Dunstone Primary School

"Making every day count; growing and achieving together."

Grammar Terms Explained

In the 2014 National Curriculum children are expected to understand and use these terms: 

Year 1 - letter, capital letter, word, singular, plural, sentence, punctuation, full stop, question mark, exclamation mark

Year 2 - noun, noun phrase, statement, question, exclamation, command, compound, suffix, adjective, adverb, verb, tense (past, present), apostrophe, comma

Year 3 - preposition conjunction, word family, prefix, clause, subordinate clause, direct speech, consonant, consonant letter vowel, vowel letter, inverted commas (or ‘speech marks’)

Year 4 - determiner, pronoun, possessive pronoun, adverbial

Year 5 - modal verb, relative pronoun, relative clause, parenthesis, bracket, dash, cohesion, ambiguity

Year 6 - subject, object, active, passive, synonym, antonym, ellipsis, hyphen, colon, semi-colon, bullet points


Please find below examples of these terms:


Adjective Adjectives give us more information about nouns.

For example: A tall giraffe. The weather grew cold.


Adverb  Most adverbs, as their name suggests, tell us more about verbs. Adverbs like these are often formed by adding ‘-ly’ to an adjective. For example: The troll ate ravenously. The adverb 'ravenously' tells you how the troll was eating.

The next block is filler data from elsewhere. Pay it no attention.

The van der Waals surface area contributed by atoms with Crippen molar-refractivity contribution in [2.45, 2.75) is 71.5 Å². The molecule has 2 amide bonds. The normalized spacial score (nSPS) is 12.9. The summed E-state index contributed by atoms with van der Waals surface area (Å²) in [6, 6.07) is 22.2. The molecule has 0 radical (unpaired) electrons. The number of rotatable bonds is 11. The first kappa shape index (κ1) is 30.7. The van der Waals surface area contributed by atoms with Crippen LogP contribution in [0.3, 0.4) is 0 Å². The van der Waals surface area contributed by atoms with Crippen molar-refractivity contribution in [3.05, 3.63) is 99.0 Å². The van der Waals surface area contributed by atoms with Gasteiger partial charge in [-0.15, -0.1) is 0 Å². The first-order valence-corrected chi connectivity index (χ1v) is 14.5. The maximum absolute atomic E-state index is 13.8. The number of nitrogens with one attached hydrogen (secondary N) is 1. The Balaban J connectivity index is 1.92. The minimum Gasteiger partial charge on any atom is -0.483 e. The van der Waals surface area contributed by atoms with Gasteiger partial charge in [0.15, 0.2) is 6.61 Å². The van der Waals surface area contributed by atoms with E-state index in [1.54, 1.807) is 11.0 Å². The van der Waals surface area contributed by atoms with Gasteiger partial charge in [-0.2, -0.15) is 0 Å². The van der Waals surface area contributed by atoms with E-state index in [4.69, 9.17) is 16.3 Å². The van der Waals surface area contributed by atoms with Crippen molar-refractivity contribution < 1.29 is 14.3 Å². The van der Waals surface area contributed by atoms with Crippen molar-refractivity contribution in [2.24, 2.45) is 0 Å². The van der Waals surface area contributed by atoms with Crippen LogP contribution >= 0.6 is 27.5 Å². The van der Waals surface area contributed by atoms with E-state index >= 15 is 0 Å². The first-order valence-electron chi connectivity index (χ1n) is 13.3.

A few adverbs modify adjectives. For example: The map is very old. The adverb 'very' tells you how old it is.


Apostrophe eg ' Apostrophes have two uses:

• to indicate a missing letter or letters in a shortened word. For example: didn't (did not); we'd (we would).

• to show what someone or something owns or possesses. There is no apostrophe in ordinary plurals like tomatoes and videos. For example: the extra-terrestrial’s toenails (the toenails of the extra-terrestrial)

When the noun is plural and already ends in s, you add an apostrophe by itself. For example: the cities' cathedrals; in three weeks' time.

When a person's name ends in s, you add an apostrophe followed by s if you normally say an extra s in speaking. But you just add an apostrophe by itself when you do not normally say the s in speaking. For example: St Thomas's Hospital; Achilles' armour.